Elon Musk’s SpaceX has launched the first-ever All-Civilian Flight to orbit on early Thursday morning.
The three-day expedition is the first mission to space without any professional astronauts on board.
The mission is aiming for a maximum orbital altitude of 360 miles above Earth, higher than the International Space Station or Hubble Space Telescope, according to SpaceX.
The Crew Dragon capsule will spend three days circling Earth before re-entering the atmosphere and splashing down in the Atlantic Ocean, off the coast of Florida, according to SpaceX.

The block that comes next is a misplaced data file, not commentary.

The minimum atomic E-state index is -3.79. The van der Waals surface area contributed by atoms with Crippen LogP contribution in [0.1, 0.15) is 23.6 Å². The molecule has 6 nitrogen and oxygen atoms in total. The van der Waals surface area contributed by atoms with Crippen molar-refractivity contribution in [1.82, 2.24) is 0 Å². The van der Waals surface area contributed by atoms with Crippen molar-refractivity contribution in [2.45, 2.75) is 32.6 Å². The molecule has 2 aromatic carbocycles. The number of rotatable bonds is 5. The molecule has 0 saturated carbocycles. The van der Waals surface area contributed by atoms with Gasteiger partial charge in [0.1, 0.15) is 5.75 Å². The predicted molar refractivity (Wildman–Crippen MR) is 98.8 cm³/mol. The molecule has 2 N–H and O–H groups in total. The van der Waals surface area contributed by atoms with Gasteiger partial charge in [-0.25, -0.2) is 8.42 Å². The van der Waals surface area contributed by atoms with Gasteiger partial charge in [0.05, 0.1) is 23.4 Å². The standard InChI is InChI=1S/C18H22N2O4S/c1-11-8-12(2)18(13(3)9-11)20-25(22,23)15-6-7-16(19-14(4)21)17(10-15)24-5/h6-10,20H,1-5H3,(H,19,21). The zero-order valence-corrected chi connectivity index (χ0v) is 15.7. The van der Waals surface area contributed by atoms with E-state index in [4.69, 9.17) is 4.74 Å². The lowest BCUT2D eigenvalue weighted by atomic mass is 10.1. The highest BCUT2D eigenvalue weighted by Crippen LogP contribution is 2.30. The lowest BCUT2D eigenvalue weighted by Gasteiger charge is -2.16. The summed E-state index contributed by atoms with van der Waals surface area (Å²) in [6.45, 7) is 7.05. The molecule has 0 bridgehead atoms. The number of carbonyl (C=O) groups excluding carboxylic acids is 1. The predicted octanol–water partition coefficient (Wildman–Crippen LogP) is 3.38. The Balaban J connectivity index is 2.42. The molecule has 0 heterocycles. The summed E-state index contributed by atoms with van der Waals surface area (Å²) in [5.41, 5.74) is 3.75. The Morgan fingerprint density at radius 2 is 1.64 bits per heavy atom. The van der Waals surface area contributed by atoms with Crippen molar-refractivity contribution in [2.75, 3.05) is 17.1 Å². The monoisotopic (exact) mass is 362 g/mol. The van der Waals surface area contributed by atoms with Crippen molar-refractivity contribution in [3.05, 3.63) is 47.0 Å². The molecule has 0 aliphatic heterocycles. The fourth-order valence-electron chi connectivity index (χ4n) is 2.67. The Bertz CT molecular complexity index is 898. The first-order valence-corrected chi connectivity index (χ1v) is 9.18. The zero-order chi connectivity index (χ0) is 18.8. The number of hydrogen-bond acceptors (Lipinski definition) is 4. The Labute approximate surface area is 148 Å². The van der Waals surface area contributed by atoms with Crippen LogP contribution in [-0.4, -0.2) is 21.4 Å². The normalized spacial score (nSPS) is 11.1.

View from Dragon’s cupola pic.twitter.com/Z2qwKZR2lK— SpaceX (@SpaceX) September 16, 2021
Who are the passengers on the All-Civilian Flight to orbit:
SpaceX’s first private flight is being led by billionaire Jared Isaacman, 38, who bankrolled the entire trip. Isaacman, a billionaire tech entrepreneur from New Jersey, chartered Inspiration4, the all-civilian SpaceX flight.
29-year-old Hayley Arceneaux, a bone cancer survivor who now works as a physician assistant at St. Jude Children’s Research Hospital. Arceneaux will act as the crew’s chief medical officer and becomes the youngest American to fly in space.
Chris Sembroski, a 42-year-old U.S. Air Force veteran and aerospace data engineer. Samborski won his seat in a charity drive to raise money for St. Jude.
51-year-old Sian Proctor, a geoscientist and licensed pilot.